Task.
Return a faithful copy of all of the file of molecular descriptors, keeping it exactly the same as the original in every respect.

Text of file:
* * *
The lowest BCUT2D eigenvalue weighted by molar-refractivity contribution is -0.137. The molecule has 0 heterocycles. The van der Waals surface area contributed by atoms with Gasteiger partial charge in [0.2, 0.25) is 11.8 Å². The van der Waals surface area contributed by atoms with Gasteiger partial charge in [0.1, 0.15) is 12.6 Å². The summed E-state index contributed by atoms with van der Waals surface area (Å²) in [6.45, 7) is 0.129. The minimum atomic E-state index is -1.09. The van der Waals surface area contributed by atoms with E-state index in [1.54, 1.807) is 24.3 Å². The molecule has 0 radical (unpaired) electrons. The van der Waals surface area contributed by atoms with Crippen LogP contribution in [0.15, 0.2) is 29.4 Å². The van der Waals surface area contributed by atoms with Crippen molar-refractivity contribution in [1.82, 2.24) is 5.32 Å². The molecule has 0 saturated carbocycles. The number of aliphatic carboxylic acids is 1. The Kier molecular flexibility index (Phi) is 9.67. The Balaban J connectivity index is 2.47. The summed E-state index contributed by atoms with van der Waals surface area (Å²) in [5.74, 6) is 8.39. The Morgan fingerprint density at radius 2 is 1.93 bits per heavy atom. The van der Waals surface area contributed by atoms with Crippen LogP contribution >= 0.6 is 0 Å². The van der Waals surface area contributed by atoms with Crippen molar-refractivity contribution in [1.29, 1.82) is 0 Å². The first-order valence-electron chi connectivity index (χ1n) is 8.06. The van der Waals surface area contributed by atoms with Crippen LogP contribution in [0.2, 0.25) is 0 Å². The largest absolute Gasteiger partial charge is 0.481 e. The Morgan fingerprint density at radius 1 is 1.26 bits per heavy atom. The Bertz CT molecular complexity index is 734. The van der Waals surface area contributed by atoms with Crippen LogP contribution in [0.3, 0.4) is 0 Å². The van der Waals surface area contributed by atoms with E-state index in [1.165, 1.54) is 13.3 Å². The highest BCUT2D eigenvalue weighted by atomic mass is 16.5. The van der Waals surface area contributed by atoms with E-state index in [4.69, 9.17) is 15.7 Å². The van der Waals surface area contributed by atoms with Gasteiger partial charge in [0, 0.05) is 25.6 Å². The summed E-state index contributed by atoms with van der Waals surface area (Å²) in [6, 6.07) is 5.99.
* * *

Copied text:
The lowest BCUT2D eigenvalue weighted by molar-refractivity contribution is -0.137. The molecule has 0 heterocycles. The van der Waals surface area contributed by atoms with Gasteiger partial charge in [0.2, 0.25) is 11.8 Å². The van der Waals surface area contributed by atoms with Gasteiger partial charge in [0.1, 0.15) is 12.6 Å². The summed E-state index contributed by atoms with van der Waals surface area (Å²) in [6.45, 7) is 0.129. The minimum atomic E-state index is -1.09. The van der Waals surface area contributed by atoms with E-state index in [1.54, 1.807) is 24.3 Å². The molecule has 0 radical (unpaired) electrons. The van der Waals surface area contributed by atoms with Crippen LogP contribution in [0.15, 0.2) is 29.4 Å². The van der Waals surface area contributed by atoms with Crippen molar-refractivity contribution in [1.82, 2.24) is 5.32 Å². The molecule has 0 saturated carbocycles. The number of aliphatic carboxylic acids is 1. The Kier molecular flexibility index (Phi) is 9.67. The Balaban J connectivity index is 2.47. The summed E-state index contributed by atoms with van der Waals surface area (Å²) in [5.74, 6) is 8.39. The Morgan fingerprint density at radius 2 is 1.93 bits per heavy atom. The van der Waals surface area contributed by atoms with Crippen LogP contribution >= 0.6 is 0 Å². The van der Waals surface area contributed by atoms with Crippen molar-refractivity contribution in [1.29, 1.82) is 0 Å². The first-order valence-electron chi connectivity index (χ1n) is 8.06. The van der Waals surface area contributed by atoms with Crippen LogP contribution in [0.2, 0.25) is 0 Å². The largest absolute Gasteiger partial charge is 0.481 e. The Morgan fingerprint density at radius 1 is 1.26 bits per heavy atom. The Bertz CT molecular complexity index is 734. The van der Waals surface area contributed by atoms with Crippen LogP contribution in [0.3, 0.4) is 0 Å². The van der Waals surface area contributed by atoms with E-state index in [1.165, 1.54) is 13.3 Å². The highest BCUT2D eigenvalue weighted by atomic mass is 16.5. The van der Waals surface area contributed by atoms with E-state index in [4.69, 9.17) is 15.7 Å². The van der Waals surface area contributed by atoms with Gasteiger partial charge in [0, 0.05) is 25.6 Å². The summed E-state index contributed by atoms with van der Waals surface area (Å²) in [6, 6.07) is 5.99.